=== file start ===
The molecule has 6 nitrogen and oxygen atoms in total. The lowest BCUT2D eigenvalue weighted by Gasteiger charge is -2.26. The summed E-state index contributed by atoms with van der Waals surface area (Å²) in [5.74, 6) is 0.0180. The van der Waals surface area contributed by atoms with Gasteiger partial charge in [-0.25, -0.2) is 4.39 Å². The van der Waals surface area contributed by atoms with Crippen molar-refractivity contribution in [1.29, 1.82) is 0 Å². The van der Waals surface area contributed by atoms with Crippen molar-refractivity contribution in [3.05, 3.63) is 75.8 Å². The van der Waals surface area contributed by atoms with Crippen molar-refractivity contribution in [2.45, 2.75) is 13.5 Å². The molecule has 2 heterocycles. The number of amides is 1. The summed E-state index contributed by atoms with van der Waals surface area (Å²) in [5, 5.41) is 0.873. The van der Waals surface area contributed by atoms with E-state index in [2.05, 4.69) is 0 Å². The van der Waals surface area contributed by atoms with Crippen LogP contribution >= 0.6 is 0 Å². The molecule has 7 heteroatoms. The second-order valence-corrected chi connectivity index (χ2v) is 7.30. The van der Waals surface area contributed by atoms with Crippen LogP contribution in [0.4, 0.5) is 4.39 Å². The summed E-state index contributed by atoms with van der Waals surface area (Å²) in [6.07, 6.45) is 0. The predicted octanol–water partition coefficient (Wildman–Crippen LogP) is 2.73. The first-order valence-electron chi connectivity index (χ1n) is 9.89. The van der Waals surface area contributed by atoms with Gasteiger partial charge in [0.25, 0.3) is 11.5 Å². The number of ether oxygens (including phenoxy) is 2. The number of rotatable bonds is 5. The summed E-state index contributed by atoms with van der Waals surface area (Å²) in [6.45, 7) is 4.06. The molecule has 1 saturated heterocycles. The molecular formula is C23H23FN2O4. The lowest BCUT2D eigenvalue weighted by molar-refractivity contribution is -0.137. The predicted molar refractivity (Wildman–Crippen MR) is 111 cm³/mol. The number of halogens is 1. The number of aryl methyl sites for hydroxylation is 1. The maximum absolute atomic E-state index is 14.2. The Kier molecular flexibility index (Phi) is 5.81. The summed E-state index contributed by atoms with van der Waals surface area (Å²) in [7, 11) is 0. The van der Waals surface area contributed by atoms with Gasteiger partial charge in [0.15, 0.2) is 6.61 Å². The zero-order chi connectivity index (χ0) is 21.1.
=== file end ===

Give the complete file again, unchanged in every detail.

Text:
The molecule has 6 nitrogen and oxygen atoms in total. The lowest BCUT2D eigenvalue weighted by Gasteiger charge is -2.26. The summed E-state index contributed by atoms with van der Waals surface area (Å²) in [5.74, 6) is 0.0180. The van der Waals surface area contributed by atoms with Gasteiger partial charge in [-0.25, -0.2) is 4.39 Å². The van der Waals surface area contributed by atoms with Crippen molar-refractivity contribution in [1.29, 1.82) is 0 Å². The van der Waals surface area contributed by atoms with Crippen molar-refractivity contribution in [3.05, 3.63) is 75.8 Å². The van der Waals surface area contributed by atoms with Crippen molar-refractivity contribution in [2.45, 2.75) is 13.5 Å². The molecule has 2 heterocycles. The number of amides is 1. The summed E-state index contributed by atoms with van der Waals surface area (Å²) in [5, 5.41) is 0.873. The van der Waals surface area contributed by atoms with E-state index in [2.05, 4.69) is 0 Å². The van der Waals surface area contributed by atoms with Crippen LogP contribution >= 0.6 is 0 Å². The molecule has 7 heteroatoms. The second-order valence-corrected chi connectivity index (χ2v) is 7.30. The van der Waals surface area contributed by atoms with Crippen LogP contribution in [0.4, 0.5) is 4.39 Å². The summed E-state index contributed by atoms with van der Waals surface area (Å²) in [6.07, 6.45) is 0. The predicted octanol–water partition coefficient (Wildman–Crippen LogP) is 2.73. The first-order valence-electron chi connectivity index (χ1n) is 9.89. The van der Waals surface area contributed by atoms with Gasteiger partial charge in [0.25, 0.3) is 11.5 Å². The number of ether oxygens (including phenoxy) is 2. The number of rotatable bonds is 5. The summed E-state index contributed by atoms with van der Waals surface area (Å²) in [6.45, 7) is 4.06. The molecule has 1 saturated heterocycles. The molecular formula is C23H23FN2O4. The lowest BCUT2D eigenvalue weighted by molar-refractivity contribution is -0.137. The predicted molar refractivity (Wildman–Crippen MR) is 111 cm³/mol. The number of halogens is 1. The number of aryl methyl sites for hydroxylation is 1. The maximum absolute atomic E-state index is 14.2. The Kier molecular flexibility index (Phi) is 5.81. The summed E-state index contributed by atoms with van der Waals surface area (Å²) in [7, 11) is 0. The van der Waals surface area contributed by atoms with Gasteiger partial charge in [0.15, 0.2) is 6.61 Å². The zero-order chi connectivity index (χ0) is 21.1.